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Figure to assemble and paint

Ref.: 6 – PCA
Weight: 250 grs.
Material: White Metal
Number of Pieces: 18
Historical Review:

Raised in 1857 as Muttra Horse, then changed to Muttra Police Corps.
1858 – Rohilkhand Auxiliary Police Levy, also known as ‘Robart’s Horse’
1861 – 17th Regiment of Bengal Cavalry.
Disbanded 1882
Re-raised 1885 – 17th Regiment of Bengal Cavalry.
1900 – 17th Regiment of Bengal Lancers.
1901 – 17th Bengal Lancers.
1903 – 17th cavalry.

After the reforms of 1921, it amalgamated with the 37th Lancers (Baluch Horse) to form the 17th/37th Lancers.
One year later, in 1922, he became the 15th Lancers.
In 1940 it became the 1st Indian Armoured Corps Centre (amalgamated with the 15th Lancers and 12th Cavalry), which was disbanded in 1941.

After India’s independence in 1947, the regiment was transferred to the Pakistan Army. In 1955, it was re-formed under its original name of the 15th Lancers.

Battle Honours: Afghanistan 1879-80, Afghanistan 1919.
Composition: (1901) Punjabi Muhammadans and Pathans.

The 17th Regiment re-raised in 1885 had a dark blue uniform with white facings and gold lace. Characteristic of the Regiment was the very light blue colour of the kummerband and lungui, with dark blue, silver and gold stripes. The kula was white with silver trimming. The officers’ uniform remained unchanged between 1897 and 1914, according to illustrations of the period, except for the belt, which changed when the regiment changed from light cavalry to lancers in 1900. Despite this regulation the earlier uniforms continued to be worn.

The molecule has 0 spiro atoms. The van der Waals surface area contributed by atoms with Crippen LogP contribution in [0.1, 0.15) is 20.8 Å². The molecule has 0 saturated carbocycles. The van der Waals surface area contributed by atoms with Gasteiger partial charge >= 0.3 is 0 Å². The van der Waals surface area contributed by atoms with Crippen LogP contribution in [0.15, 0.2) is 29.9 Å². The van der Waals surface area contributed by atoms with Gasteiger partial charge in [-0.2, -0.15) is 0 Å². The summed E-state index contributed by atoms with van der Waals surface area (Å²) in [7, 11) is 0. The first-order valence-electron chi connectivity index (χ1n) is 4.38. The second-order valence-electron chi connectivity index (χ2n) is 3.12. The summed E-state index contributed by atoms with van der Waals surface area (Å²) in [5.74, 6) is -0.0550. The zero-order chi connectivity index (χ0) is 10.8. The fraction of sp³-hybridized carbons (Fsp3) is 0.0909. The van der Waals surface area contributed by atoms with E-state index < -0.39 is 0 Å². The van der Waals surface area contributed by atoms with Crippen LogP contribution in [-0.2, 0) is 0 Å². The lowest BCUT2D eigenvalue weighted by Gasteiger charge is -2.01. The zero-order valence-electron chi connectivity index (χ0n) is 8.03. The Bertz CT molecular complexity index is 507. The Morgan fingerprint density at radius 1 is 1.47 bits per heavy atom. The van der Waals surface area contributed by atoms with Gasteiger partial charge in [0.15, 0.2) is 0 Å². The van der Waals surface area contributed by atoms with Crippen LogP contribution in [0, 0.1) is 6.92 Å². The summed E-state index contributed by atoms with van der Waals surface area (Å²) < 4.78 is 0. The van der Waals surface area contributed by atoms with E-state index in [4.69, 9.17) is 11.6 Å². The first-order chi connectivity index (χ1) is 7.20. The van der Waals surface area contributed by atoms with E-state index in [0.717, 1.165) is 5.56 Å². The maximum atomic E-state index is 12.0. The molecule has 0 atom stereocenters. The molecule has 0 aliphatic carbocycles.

The 17th Regiment was the only regiment in India to have a mounted pipe band (eight pipers), a kettle-drumer and a duffadar as band leader. Photos of the period show that the cloth of the drummer was embroidered with a crescent moon, a star and the letters “B.C” (Bengal Cavalry) in silver thread on the regimental blue cloth.

R. G. Harris in his book Bengal Cavalry Regiments 1857 – 1914 (Edit. Martin Windrow -Men-at-arms-series- OSPREY MILITARY) mentions a photo with a group of British officers, dated in 1922, quoting: “The photo dated 1922 shows most of the uniforms in use just prior to amalgamation, but these would have been identical with those worn up to 1914, and may be worth closer study”. We quote them below:

1. Undress
2. Normal Mess-Dress
3. Khaki Service-dress
4. Review-order in white hot-weather dress.
5. Review-order blue Lancers dress.
6. Drill-order khaki (Indian uniform).
7. Field service-order khaki (Indian uniform).
8. Review-order in blue (Indian uniform).
9. Review-order in white hot-weather dress (Indian uniform).
10. Drill-order in blue kurta (Indian uniform).

The figure shows a British officer in Review-order in white hot-weather dress (Indian uniform), which would correspond to number 9 in the list above.

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